Fragile, handle with care

Renata Alder, a New York Times film critic and award-winning novelist, made a concise observation of society’s need to respond to the needs of the mentally ill. She said, “Nothing defines the quality of life in a community more clearly than people who regard themselves, or whom the consensus chooses to regard, as mentally unwell.”

The tragic shootings in Skagit County that claimed six lives once again reminds us of the fragility of our state’s Mental Health system. It’s not the first time we’ve received this kind of reminder. Eleven years ago, the stabbing death of a retired Seattle firefighter by a mentally ill man who had been released from jail prompted changes in the law. But all too often it takes a tragic crime before we discuss the needs of the mentally ill.

The Heritage Foundation reports, “An estimated 5.6 million Americans suffer from severe mental illness. It strikes without regard to age, gender, race, education, socioeconomic status, culture, or ideology. In many cases it brings suffering not only to the individual but also to family and friends. Depression, which causes many of the 30,000 suicides in America each year, especially targets the elderly…” They also conclude that the “economic costs of mental illness are staggering. America spends over $69 billion yearly on direct treatment costs.”

So what are the major challenges facing the State of Washington’s Mental Health system? A state-commissioned study of residential and hospital bed capacity and need that was completed several years ago found an additional 680 residential and inpatient beds are needed statewide. But no action was taken on that study. Instead, state and local hospital beds have continued to be closed, and even more closures are planned next year.

The 1999 Legislature initiated the “Community Integration Assistance Program” to improve the process of identifying mentally ill offenders released from the Department of Corrections. These individuals, who pose a threat to public safety, were to be provided with treatment and services for up to five years. The funding provided by the state for each person served is $700 per month for Medicaid-eligible participants and $900 per month for those not on Medicaid. The reimbursement rate has not increased since the program began in 2000 despite an enormous increase in housing and other costs. In many cases, especially in King County, the cost of housing alone exceeds the reimbursement received from the state that is meant to cover all costs

Housing is absolutely critical for people with mental illness if the mentally ill are to benefit from treatment and move toward independence, employment, and recovery. It is integral for them to have the best opportunity, yet housing is hard to find for anyone with low income, and even harder for those who have a serious mental illness. The homeless, mentally ill, are much more likely to commit crimes and end up in jail. It is imperative that the housing dollars authorized by the recently adopted sales tax for mentally ill services should not be diverted for other uses.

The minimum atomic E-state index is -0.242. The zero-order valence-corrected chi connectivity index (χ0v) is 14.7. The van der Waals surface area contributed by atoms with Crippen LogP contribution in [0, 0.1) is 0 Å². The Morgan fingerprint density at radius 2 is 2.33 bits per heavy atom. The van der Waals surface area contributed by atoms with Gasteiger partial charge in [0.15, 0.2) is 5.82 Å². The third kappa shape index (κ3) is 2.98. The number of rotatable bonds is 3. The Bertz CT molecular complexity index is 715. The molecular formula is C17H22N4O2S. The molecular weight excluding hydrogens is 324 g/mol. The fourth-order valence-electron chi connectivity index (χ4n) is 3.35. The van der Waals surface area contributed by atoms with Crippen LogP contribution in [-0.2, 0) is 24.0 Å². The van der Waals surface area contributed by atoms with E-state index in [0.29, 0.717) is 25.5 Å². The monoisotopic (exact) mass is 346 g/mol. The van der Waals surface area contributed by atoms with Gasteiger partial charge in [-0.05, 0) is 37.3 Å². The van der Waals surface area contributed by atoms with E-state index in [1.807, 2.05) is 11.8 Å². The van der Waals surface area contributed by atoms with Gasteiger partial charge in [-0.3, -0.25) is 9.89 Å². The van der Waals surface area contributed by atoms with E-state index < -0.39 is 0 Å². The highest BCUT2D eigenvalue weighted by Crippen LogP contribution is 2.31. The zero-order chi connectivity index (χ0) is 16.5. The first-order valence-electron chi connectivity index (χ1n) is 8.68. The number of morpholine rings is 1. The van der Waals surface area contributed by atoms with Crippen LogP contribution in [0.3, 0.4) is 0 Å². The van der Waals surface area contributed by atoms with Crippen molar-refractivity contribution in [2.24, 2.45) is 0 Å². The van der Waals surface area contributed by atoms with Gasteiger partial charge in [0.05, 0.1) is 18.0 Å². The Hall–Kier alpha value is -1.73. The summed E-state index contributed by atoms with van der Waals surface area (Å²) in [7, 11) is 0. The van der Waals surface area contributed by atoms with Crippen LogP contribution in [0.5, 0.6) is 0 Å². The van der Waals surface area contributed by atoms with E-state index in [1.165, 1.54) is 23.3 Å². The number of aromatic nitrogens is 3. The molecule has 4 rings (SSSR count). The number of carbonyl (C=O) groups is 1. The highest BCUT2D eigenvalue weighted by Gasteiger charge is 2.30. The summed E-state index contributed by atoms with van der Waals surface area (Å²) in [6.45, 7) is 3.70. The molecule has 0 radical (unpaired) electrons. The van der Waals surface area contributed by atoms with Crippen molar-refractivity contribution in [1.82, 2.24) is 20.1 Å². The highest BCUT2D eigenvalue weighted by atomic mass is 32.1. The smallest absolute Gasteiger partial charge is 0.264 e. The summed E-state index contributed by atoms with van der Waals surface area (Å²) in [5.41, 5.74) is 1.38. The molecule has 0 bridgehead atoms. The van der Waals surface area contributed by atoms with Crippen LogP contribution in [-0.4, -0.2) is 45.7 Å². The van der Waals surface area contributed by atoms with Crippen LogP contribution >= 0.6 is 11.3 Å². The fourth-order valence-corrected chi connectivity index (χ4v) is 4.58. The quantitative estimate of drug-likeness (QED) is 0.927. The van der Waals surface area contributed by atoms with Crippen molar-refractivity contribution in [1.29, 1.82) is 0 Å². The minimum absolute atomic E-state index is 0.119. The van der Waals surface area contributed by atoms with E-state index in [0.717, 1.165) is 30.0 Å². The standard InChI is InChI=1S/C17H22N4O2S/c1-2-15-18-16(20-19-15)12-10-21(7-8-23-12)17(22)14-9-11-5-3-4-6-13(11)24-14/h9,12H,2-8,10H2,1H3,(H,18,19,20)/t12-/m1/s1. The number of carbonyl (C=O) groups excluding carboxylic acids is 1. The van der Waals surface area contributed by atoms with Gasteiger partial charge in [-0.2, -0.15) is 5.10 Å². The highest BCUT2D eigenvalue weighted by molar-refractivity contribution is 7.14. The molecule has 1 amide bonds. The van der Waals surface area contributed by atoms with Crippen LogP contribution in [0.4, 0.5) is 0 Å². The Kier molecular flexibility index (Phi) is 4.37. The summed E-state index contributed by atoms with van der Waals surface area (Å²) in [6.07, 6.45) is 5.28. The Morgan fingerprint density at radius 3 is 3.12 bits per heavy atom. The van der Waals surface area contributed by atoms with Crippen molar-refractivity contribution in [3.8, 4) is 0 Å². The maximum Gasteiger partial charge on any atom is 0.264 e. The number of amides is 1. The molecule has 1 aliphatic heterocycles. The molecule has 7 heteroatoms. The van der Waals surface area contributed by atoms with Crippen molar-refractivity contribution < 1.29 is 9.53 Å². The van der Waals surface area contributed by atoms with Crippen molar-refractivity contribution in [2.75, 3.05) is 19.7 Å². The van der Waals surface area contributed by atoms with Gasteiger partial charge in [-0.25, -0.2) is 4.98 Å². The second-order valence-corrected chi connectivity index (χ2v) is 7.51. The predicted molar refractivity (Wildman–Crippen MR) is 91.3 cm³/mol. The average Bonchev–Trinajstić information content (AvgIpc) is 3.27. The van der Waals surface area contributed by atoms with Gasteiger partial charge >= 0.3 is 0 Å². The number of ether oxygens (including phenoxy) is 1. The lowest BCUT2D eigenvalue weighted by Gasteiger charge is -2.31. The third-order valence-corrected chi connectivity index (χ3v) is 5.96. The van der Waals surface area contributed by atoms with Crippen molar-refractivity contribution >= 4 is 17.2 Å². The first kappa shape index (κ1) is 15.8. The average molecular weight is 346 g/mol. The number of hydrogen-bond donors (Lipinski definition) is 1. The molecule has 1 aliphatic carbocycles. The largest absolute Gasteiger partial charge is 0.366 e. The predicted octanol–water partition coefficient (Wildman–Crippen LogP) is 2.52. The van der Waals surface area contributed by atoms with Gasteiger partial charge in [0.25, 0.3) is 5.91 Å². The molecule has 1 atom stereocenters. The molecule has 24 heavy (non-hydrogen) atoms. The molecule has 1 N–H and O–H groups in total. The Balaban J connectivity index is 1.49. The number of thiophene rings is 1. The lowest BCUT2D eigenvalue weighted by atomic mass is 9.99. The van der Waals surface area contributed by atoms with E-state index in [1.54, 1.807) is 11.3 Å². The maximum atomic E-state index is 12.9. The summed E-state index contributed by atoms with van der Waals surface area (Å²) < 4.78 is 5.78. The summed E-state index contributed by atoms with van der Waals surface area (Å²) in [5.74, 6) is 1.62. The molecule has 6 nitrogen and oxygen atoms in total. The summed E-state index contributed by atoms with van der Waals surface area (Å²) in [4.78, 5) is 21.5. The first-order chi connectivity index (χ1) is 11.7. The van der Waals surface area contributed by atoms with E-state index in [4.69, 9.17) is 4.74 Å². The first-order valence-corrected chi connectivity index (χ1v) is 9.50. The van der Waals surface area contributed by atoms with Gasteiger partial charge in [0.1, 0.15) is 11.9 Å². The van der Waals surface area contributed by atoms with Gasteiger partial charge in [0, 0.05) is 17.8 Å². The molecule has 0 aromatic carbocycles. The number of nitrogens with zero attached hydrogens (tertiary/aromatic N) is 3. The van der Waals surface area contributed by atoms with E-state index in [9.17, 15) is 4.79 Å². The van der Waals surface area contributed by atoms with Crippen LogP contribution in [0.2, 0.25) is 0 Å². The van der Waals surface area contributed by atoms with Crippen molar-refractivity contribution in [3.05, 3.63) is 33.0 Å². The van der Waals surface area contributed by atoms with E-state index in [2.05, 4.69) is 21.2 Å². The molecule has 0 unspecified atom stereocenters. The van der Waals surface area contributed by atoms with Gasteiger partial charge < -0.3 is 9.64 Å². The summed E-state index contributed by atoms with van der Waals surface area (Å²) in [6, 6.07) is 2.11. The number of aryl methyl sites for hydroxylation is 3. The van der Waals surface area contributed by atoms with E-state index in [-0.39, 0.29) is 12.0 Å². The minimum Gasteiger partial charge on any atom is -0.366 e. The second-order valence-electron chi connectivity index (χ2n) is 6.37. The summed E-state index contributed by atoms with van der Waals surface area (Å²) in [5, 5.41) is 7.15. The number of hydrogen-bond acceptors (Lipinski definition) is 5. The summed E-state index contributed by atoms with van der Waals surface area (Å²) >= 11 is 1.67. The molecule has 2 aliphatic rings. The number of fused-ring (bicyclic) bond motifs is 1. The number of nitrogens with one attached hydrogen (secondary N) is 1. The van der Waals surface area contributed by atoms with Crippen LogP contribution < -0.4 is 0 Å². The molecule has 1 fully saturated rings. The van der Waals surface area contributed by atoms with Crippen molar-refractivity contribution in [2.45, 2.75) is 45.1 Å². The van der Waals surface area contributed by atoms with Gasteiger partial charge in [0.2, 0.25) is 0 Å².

We need training for our police about how to work with people with mental illness, and more resources for police to refer people to programs that help avert crises and violent acts; to divert people from jail and into treatment.

Legislation on gun ownership for people who have been involuntarily committed needs to better align between the state and county – currently there are different standards – with state legislation allowing ownership if you have been committed for 14 days or less and federal legislation not allowing ownership if you have been committed for any length of time.

There is insufficient state funding to provide services for people who are mentally ill, but not covered by Medicaid, either because they are too disorganized to get through the process, or because their illness is new (such as the first break psychosis of young people), or because of their immigration status. When people can’t get the treatment they so desperately need, they are much more of a risk to themselves and others.

Involuntary commitment is an extremely controversial issue. Most people with mental illness are not dangerous and their civil rights must be protected. Yet many people believe that it should be easier to commit people who have mental illness. As a result, commitment laws have been amended numerous times since 1998, all with the intent of making it easier to commit people who might be a danger.

Last year, the state Mental Health Division brought in national consultants to lead a task force of mental health professionals, law enforcement, consumers, advocates, prosecuting and defense attorneys, and state officials to review the involuntary commitment law. The conclusion of the task force is that changing laws is not the answer; what is needed are more accessible, consumer-focused, comprehensive services.

Even if the state were to respond to all of the issues listed above, there is no way to ensure that nothing like what happened 11 years ago in King County, or last week in Skagit County, will ever happen again. What we can and should do is provide services and safe housing for persons with mental illness that will minimize the risks for them and for society, while also giving them the resources needed to help them in the recovery process.